Use archival quality book tape to tape the individual pages together, making "hinges".
Then you can fold the whole thing up accordian-style, and archive the sheet music originals someplace safe, like a filing cabinet.
This covers two concerns of mine, wearing out old sheet music (I have some that is over 100 years old), and having to stop and turn pages. As for where I store it, I outgrew the piano bench storage long ago. I use an old steamer trunk as a coffee table, and store the extra music in there.
- Spread loose sheets out on table in front of you
- Use adhesive tape to tape the sheets together
- Fold them up like a book
- Put three pieces of tape around the 'cover'
From here you can file them alphabetically or just leave them around - much easier to look for packages than for single sheets lying around everywhere!
Believe it or not, an easy one I like to bust out when I am around a piano (and it's late and we are all drunk) that for a beautiful and slow melody would be "Suicide is Painless". Theme song from M.A.S.H! Easy chords, recognizable melody that offers plenty of opportunities for variations and extensions.
Maybe don't sing the lyrics for them.
If you're willing to supplement melodic vocals with some arranging, Vienna Teng is great (Say Uncle and Between are two of my favorites).
The Dead Island theme is piano driven, with strings on top of it. With some creativity, you could make it work.
I've fiddled with a solo version. Same deal with the more popular themes from:
- The LOST soundtrack
- Life and Death
- No Place Like Home
Others have suggested I try Einaudi. Primavera is worth looking into. It isn't the slowest, but it's simple, and lends itself well to expressiveness.
Pavane Pour Une Infante Defunte remains the prettiest piano piece ever fucking written. I know you said no classical, but there it is.
Also, a lot of Morricone would fit well here. Look at La Califfa and Gabriel's Oboe in particular.
I have a crapload of music in my house (method books and rep for nearly all wind instrument in addition to all of my piano stuff) so this is a very real problem for me.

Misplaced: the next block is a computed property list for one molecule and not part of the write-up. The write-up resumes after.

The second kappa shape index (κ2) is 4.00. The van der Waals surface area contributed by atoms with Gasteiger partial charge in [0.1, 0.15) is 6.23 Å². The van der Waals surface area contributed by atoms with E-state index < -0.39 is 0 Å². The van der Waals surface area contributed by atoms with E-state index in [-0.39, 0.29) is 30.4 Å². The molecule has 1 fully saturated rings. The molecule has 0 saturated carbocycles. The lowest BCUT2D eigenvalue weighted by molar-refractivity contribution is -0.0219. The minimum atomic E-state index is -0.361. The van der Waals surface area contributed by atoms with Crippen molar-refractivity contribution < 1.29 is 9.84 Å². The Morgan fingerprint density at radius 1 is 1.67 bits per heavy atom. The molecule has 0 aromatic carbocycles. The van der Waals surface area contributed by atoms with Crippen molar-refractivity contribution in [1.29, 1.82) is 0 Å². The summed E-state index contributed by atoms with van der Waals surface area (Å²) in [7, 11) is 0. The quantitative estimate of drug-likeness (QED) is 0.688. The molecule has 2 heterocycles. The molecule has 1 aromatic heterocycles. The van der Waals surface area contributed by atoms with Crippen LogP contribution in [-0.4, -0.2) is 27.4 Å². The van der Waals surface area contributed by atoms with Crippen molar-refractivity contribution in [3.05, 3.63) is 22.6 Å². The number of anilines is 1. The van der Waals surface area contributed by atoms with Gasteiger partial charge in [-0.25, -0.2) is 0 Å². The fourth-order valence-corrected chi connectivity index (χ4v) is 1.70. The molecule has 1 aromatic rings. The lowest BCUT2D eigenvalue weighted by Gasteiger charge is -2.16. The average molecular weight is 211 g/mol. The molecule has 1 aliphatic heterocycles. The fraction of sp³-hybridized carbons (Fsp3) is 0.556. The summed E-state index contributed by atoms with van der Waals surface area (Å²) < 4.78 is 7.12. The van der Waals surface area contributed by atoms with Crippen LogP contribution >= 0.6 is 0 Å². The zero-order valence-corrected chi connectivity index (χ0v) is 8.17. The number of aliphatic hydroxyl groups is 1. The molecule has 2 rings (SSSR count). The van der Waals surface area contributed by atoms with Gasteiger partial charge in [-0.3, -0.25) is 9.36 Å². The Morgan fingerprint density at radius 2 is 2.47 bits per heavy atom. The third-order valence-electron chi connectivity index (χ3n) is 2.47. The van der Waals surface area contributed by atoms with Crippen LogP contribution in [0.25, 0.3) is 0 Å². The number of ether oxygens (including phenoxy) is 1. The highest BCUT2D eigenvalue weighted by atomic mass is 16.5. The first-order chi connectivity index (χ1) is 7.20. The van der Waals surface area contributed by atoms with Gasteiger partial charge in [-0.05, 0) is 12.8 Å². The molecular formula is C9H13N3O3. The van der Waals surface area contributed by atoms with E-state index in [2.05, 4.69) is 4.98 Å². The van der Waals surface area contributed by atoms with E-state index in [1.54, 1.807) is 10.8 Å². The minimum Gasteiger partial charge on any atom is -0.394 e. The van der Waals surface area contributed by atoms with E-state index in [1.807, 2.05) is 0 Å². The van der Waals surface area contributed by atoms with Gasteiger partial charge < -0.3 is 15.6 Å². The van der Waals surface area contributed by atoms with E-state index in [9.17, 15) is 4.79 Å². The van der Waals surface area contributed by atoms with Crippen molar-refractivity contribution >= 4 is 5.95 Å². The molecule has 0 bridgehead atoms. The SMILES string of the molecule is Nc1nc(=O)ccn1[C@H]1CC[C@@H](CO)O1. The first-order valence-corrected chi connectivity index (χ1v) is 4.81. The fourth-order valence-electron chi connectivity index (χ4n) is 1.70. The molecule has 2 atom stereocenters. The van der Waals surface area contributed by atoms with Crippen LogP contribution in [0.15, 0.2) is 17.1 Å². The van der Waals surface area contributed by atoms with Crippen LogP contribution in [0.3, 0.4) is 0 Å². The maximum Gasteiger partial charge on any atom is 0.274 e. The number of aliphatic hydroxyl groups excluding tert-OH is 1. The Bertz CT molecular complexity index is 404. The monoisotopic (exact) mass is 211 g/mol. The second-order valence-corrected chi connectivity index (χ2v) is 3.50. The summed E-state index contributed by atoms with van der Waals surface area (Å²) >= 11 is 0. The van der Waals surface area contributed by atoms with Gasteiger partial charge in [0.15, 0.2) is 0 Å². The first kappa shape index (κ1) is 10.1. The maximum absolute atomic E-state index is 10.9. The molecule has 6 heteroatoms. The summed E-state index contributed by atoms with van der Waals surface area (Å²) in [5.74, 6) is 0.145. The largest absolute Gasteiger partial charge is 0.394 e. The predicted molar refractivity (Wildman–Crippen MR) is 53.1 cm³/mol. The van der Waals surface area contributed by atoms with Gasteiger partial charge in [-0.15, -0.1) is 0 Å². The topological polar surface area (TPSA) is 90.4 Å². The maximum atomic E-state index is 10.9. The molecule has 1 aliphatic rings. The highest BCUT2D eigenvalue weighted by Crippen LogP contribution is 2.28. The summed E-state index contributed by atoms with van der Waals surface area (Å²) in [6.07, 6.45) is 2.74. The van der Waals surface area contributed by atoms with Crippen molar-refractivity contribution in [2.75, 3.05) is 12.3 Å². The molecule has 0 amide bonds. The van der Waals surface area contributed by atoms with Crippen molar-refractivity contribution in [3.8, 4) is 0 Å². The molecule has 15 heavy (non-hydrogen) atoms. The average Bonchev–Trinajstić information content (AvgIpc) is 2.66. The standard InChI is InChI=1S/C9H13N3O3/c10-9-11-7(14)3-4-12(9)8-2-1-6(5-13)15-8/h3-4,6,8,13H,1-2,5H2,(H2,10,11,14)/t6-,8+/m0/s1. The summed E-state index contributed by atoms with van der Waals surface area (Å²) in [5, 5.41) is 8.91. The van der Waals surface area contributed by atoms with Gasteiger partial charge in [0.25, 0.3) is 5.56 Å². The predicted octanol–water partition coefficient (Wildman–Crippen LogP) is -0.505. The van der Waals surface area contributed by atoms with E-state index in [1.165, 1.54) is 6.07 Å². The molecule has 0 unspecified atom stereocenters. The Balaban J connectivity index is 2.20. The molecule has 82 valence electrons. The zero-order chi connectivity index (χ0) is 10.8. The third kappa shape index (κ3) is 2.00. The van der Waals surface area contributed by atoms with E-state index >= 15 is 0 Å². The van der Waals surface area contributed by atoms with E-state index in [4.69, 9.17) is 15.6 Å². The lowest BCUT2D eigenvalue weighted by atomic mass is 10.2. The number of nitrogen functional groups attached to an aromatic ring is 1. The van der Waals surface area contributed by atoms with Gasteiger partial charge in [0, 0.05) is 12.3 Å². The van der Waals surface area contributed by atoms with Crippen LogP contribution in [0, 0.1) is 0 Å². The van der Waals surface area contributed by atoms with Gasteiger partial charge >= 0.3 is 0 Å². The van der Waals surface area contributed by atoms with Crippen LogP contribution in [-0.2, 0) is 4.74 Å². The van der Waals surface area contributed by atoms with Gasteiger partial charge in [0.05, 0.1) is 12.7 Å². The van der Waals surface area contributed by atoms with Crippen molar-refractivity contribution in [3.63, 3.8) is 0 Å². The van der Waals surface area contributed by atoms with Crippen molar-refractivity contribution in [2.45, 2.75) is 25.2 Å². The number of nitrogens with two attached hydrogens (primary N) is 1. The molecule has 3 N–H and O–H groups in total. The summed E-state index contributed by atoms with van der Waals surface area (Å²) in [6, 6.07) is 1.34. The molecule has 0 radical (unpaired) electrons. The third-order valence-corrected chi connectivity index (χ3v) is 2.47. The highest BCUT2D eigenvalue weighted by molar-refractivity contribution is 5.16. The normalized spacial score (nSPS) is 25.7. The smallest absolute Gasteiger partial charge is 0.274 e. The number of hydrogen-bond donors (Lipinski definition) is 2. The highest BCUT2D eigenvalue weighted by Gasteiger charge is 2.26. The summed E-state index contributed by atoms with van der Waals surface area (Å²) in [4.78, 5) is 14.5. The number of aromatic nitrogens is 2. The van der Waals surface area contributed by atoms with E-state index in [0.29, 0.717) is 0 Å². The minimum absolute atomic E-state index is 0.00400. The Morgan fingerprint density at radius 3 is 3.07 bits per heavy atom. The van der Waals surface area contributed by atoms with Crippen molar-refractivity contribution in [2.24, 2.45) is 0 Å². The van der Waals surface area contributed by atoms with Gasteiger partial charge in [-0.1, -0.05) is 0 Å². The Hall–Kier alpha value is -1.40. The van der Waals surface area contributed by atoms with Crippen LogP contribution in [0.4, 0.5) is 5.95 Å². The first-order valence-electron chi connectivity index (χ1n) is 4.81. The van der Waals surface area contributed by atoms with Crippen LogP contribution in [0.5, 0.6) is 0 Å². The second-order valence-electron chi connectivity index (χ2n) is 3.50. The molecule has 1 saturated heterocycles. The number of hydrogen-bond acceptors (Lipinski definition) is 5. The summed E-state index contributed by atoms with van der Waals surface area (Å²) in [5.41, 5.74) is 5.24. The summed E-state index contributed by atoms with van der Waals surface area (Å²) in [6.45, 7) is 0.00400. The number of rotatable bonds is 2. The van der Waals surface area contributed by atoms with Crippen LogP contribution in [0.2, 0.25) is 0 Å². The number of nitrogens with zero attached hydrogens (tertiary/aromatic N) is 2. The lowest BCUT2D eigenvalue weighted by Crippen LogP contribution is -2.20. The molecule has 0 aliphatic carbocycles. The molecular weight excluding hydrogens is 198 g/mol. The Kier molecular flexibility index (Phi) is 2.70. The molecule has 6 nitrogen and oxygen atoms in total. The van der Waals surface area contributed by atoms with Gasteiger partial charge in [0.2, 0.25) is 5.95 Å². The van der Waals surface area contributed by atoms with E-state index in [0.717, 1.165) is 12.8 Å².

I use binders with tabs for the majority of my stuff. I'll sort more recent stuff by genre. I've got lots of miscellaneous and several 3" binders full of game music.
It's easy to sort others by composers and time periods. If you sort it chronologically based on the composer's birth year you can get a nice little history reminder in addition to being able to find what you want.
I also keep a lot of stuff I need rarely in filing cabinets and and I have tons of books sorted by instrument on tons of bookshelves around the house.
I like what my grandmother does. Her piano bench opens up, which is where she keeps all her sheet music for all her instruments so it gets cluttered.
She takes the piece and sorts them into different groups like Christmas or favorites or Bach, whatever she knows she has a lot of. The rest that doesn't fit into a category goes into thin binders so the fir comfortably on my stand. The binders are also good when its a kid playing, the plastic protects the music from damage.
- I used to make copies of each page, then keep them loose in manila folders with the initialed names of the composers. This was nice, because I could lay out all four or five sheets of a rag in front of me and not have to turn pages in the middle. But it was easy to get the sheets mixed up, hard to sort through the folders to find pieces, and the individual sheets where sometimes too flimsy for the music desk.
- I recently bought a bunch of three ring binders, dividers, and sheet protectors--both single page and panoramic (two 8.5"x11") sheets. With that, I could pretty much keep everything organized and minimize pageturns. It was much better for organization, but I find that 1) when I open the pages, the sheet protectors I got were a bit too glossy and it can be hard to see the music 2) the music spreads out even more, so if I'm looking at the far right page, I don't have enough of my left hand in peripheral vision to hit jumps well.
- The binders are nice and I'll continue to use them, but I've also been looking for a solution to let me take music on trips. I've borrowed a friend's iPad and put a music reader (forScore) on it as well as lots of music in PDF format. Now the reader is right in front of me, keeping the keyboard and hands in better peripheral view, but the printed page is rather smaller and I'm forced to turn EVERY page (with a tap on the screen). So, to fix that, I could get a Bluetooth pedal system, but before I do that, I want to make sure that other aspects of the reader are working out for me.
I would also highly recommend getting an iPad, especially for things you're getting as PDFs from IMSLP.
If you're like me, there's probably a lot of stuff you download, look over and then don't touch for a good while. Heck, an iPad might save you money in ink and paper in the long run. I still print some stuff, but most of it I just keep cataloged in Dropbox so I can have access to it fairly quickly on my iPad.